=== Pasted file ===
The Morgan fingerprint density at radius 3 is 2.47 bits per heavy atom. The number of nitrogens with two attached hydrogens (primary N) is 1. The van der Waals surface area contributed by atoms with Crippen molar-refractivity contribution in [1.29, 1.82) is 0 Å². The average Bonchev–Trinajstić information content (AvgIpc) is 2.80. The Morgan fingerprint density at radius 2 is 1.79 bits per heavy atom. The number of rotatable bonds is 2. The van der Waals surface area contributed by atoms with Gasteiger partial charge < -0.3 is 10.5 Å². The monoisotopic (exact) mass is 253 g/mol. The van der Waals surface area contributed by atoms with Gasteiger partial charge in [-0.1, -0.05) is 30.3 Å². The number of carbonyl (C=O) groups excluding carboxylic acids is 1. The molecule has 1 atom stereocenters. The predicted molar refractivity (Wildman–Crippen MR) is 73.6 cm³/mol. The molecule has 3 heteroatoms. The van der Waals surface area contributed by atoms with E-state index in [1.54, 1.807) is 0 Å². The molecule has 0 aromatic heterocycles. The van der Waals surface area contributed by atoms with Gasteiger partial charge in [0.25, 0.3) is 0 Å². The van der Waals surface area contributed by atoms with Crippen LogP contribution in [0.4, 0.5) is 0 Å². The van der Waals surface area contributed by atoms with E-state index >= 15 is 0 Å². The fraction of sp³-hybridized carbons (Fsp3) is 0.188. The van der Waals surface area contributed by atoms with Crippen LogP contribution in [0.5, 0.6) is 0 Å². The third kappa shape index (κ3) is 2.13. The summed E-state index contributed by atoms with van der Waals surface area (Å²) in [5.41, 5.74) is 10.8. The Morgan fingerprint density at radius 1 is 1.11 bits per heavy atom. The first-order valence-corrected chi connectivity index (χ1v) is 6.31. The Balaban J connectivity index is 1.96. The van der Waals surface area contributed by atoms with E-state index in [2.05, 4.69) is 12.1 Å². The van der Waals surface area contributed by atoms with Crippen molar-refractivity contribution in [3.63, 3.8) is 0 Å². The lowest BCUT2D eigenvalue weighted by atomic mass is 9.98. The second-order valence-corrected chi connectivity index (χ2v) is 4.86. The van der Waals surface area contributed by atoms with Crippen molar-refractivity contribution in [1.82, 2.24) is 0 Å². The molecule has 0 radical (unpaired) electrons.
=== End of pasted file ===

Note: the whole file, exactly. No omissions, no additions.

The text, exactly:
The Morgan fingerprint density at radius 3 is 2.47 bits per heavy atom. The number of nitrogens with two attached hydrogens (primary N) is 1. The van der Waals surface area contributed by atoms with Crippen molar-refractivity contribution in [1.29, 1.82) is 0 Å². The average Bonchev–Trinajstić information content (AvgIpc) is 2.80. The Morgan fingerprint density at radius 2 is 1.79 bits per heavy atom. The number of rotatable bonds is 2. The van der Waals surface area contributed by atoms with Gasteiger partial charge < -0.3 is 10.5 Å². The monoisotopic (exact) mass is 253 g/mol. The van der Waals surface area contributed by atoms with Gasteiger partial charge in [-0.1, -0.05) is 30.3 Å². The number of carbonyl (C=O) groups excluding carboxylic acids is 1. The molecule has 1 atom stereocenters. The predicted molar refractivity (Wildman–Crippen MR) is 73.6 cm³/mol. The molecule has 3 heteroatoms. The van der Waals surface area contributed by atoms with E-state index in [1.54, 1.807) is 0 Å². The molecule has 0 aromatic heterocycles. The van der Waals surface area contributed by atoms with Gasteiger partial charge in [0.25, 0.3) is 0 Å². The van der Waals surface area contributed by atoms with Crippen LogP contribution in [0.4, 0.5) is 0 Å². The van der Waals surface area contributed by atoms with E-state index >= 15 is 0 Å². The fraction of sp³-hybridized carbons (Fsp3) is 0.188. The van der Waals surface area contributed by atoms with Crippen LogP contribution in [0.5, 0.6) is 0 Å². The third kappa shape index (κ3) is 2.13. The summed E-state index contributed by atoms with van der Waals surface area (Å²) in [5.41, 5.74) is 10.8. The Morgan fingerprint density at radius 1 is 1.11 bits per heavy atom. The first-order valence-corrected chi connectivity index (χ1v) is 6.31. The Balaban J connectivity index is 1.96. The van der Waals surface area contributed by atoms with E-state index in [2.05, 4.69) is 12.1 Å². The van der Waals surface area contributed by atoms with Crippen molar-refractivity contribution in [3.63, 3.8) is 0 Å². The lowest BCUT2D eigenvalue weighted by atomic mass is 9.98. The second-order valence-corrected chi connectivity index (χ2v) is 4.86. The van der Waals surface area contributed by atoms with Crippen molar-refractivity contribution in [1.82, 2.24) is 0 Å². The molecule has 0 radical (unpaired) electrons.